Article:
With summer just around the corner, it’s time to take a trip. This season promises take you to heaven and hell with epic video projections by Marco Brambilla and back into your childhood with a Jim Henson retrospective. Geographical proximity providing, it’s going to be a hot one. From Magritte’s dirty little secrets to the curatorial efforts of John Waters, here are some of the exhibits we’re most looking forward to later this summer and a few freshly opened shows to hold us over.
Santa Monica Museum of Art: Marco Brambilla: The Dark Lining May 21 – August 20, 2011
Just watch Marco Brambilla’s video work Civilization! It’s a Dante’s Inferno-inspired, layered loop — a spiritual journey from hell to heaven comprised of footage from hundreds of genre films in a pulsating collage. Now imagine something this epic in 3D. Brambilla premieres his new, 3D work Evolution at his first solo exhibition at the Santa Monica Museum of Art this summer. Seven of his major works will be exhibited, including Sync — three-channel video of movie fight scenes, sex scenes, and theater audiences, densely edited to fire at 12 shots per second — and Cathedral, with its kaleidoscopic imagery recently “borrowed” by Lady Gaga. Don’t feel too bad about that last part. A juggernaut in his own right, Brambilla directed the video for Kanye West’s “Power.”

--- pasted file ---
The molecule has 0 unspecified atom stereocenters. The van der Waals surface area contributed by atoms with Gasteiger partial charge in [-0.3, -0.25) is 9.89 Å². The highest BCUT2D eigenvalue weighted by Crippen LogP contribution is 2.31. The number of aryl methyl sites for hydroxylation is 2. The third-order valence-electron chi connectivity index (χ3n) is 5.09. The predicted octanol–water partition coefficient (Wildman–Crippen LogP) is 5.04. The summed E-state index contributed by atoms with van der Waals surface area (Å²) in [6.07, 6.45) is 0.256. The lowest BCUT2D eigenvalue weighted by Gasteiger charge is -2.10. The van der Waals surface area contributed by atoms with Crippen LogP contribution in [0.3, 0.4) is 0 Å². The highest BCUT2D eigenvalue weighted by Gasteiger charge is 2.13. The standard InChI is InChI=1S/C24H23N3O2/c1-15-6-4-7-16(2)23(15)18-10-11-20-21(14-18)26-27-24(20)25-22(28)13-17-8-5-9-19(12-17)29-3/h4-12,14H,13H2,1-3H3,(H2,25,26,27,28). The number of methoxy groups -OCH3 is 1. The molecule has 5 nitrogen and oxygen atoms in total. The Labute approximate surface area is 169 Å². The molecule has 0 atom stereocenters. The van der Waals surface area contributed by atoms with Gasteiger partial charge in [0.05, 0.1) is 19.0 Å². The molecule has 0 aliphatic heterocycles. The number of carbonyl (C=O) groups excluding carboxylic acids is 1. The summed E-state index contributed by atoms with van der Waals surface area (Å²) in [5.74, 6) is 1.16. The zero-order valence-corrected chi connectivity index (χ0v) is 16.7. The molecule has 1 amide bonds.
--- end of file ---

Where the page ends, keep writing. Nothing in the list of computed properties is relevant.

ICP: Elliott Erwitt: Personal Best May 20 – August 28, 2011
One of Magnum’s legends picks his best 100! Photographer and filmmaker Elliott Erwitt will exhibit his favorite highlights of a prolific, 60-year career — from portraits of Marilyn Monroe, Jackie O, Che Guevara, and Jack Kerouac, to documentation of injustice in the Jim Crow South to decisive moments on the streets of New York City. Come see ICP’s retrospective of a whimsical humanist who made his own rules — and defined a genre.